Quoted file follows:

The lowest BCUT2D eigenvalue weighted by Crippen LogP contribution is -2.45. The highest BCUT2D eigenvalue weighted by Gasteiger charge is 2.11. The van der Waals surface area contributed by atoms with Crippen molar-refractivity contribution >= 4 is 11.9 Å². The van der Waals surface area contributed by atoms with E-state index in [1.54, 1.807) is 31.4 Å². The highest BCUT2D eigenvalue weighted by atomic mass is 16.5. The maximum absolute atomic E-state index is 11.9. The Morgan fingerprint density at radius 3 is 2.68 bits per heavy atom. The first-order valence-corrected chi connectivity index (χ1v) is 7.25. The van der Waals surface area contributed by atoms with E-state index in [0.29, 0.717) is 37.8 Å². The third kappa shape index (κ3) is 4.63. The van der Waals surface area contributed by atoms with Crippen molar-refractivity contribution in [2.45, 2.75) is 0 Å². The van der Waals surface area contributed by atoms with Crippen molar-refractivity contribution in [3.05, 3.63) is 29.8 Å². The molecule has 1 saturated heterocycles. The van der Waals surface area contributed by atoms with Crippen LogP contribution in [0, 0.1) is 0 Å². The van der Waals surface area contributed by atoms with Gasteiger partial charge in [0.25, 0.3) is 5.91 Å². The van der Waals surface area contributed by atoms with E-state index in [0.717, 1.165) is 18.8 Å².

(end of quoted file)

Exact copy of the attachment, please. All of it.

The lowest BCUT2D eigenvalue weighted by Crippen LogP contribution is -2.45. The highest BCUT2D eigenvalue weighted by Gasteiger charge is 2.11. The van der Waals surface area contributed by atoms with Crippen molar-refractivity contribution >= 4 is 11.9 Å². The van der Waals surface area contributed by atoms with E-state index in [1.54, 1.807) is 31.4 Å². The highest BCUT2D eigenvalue weighted by atomic mass is 16.5. The maximum absolute atomic E-state index is 11.9. The Morgan fingerprint density at radius 3 is 2.68 bits per heavy atom. The first-order valence-corrected chi connectivity index (χ1v) is 7.25. The van der Waals surface area contributed by atoms with E-state index in [0.29, 0.717) is 37.8 Å². The third kappa shape index (κ3) is 4.63. The van der Waals surface area contributed by atoms with Crippen molar-refractivity contribution in [2.45, 2.75) is 0 Å². The van der Waals surface area contributed by atoms with Crippen molar-refractivity contribution in [3.05, 3.63) is 29.8 Å². The molecule has 1 saturated heterocycles. The van der Waals surface area contributed by atoms with Crippen LogP contribution in [0, 0.1) is 0 Å². The van der Waals surface area contributed by atoms with Gasteiger partial charge in [0.25, 0.3) is 5.91 Å². The van der Waals surface area contributed by atoms with E-state index in [0.717, 1.165) is 18.8 Å².